Knowing several people in the chinese restaurant industry, I have come to the conclusion that many of the waiters expect gwellos to be a lot more generous than chinese people, but they don't really hold anything against the stingy chinese tippers unless its below 10%. I've read on some boards that gwello waiters get really mad if they get only 10%, as if someone had jilted them.

btw, I'm chinese.

Link to comment
Share on other sites

At Vietnamese/Chinese restaurants, my dad always asks the waiter whether or not the tips go the the staff or the owner. If it goes to the owner, which is usually the case, he just puts 1 or 2 dollars on the table because you are just filling the owner's pockets.

Seems to me to be a sensible approach.

Link to comment
Share on other sites

Well, except if it's our favorite Chinese restaurant, at which the owners, waitstaff, chefs, and cleaning crew are all part of the same extended family. In that case, why not tip 20% and contribute to the entire enterprise, with the hope and/or understanding that it goes to the entire clan?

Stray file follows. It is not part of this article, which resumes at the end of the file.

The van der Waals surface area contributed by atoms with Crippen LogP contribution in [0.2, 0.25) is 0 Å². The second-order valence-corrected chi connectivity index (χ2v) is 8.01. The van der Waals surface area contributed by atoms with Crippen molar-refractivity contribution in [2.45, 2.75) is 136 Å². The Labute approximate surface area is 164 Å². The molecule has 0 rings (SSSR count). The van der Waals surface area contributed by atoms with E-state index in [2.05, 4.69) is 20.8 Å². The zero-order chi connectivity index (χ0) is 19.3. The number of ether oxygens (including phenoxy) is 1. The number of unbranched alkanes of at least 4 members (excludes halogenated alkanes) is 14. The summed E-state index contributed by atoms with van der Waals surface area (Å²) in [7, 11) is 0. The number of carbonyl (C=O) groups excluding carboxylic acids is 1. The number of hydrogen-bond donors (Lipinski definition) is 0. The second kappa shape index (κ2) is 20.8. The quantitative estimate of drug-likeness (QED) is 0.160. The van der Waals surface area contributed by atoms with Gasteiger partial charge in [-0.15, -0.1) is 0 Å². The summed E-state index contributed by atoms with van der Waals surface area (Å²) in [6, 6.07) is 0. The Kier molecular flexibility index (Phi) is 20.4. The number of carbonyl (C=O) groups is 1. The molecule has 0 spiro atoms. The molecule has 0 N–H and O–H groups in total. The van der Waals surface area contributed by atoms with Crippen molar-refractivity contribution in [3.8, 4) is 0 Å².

Chris Amirault

eG Ethics Signatory

Sir Luscious got gator belts and patty melts

Link to comment
Share on other sites

  • 3 months later...
I think for those who grew up in HK a 10% tip is customary as they add this to as a service charge, hence it was ingrained in many of us that a 10% tip is "standard" in a Chinese restaurant.  The custom in HK is just to round up oh so slightly.... i.e. $192 you leave the $8 worth of coins behind on the tray.  BTW, waiters in HK stand there and wait for you to collect your change, they don't just leave it discretely on your table.

Sorry I came to this little digression topic late. I just read it.

I agree that most eateries in Hong Kong charges an automatic 10% gratuity. And this practice, I think, is following the Brits (most likely) or Europeans in general. In Mainland China it's a different story.

I used to work as a waiter 20+ years ago in about 10 different Chinese restaurants in San Diego, CA. Of all restaurants that I worked at, never one would the tip go to the owner. Sometimes you may see as if the tip tray goes to the owner's counter in the front. But usually it goes into a jar, which shortly before the restaurant closes, would be tallied up.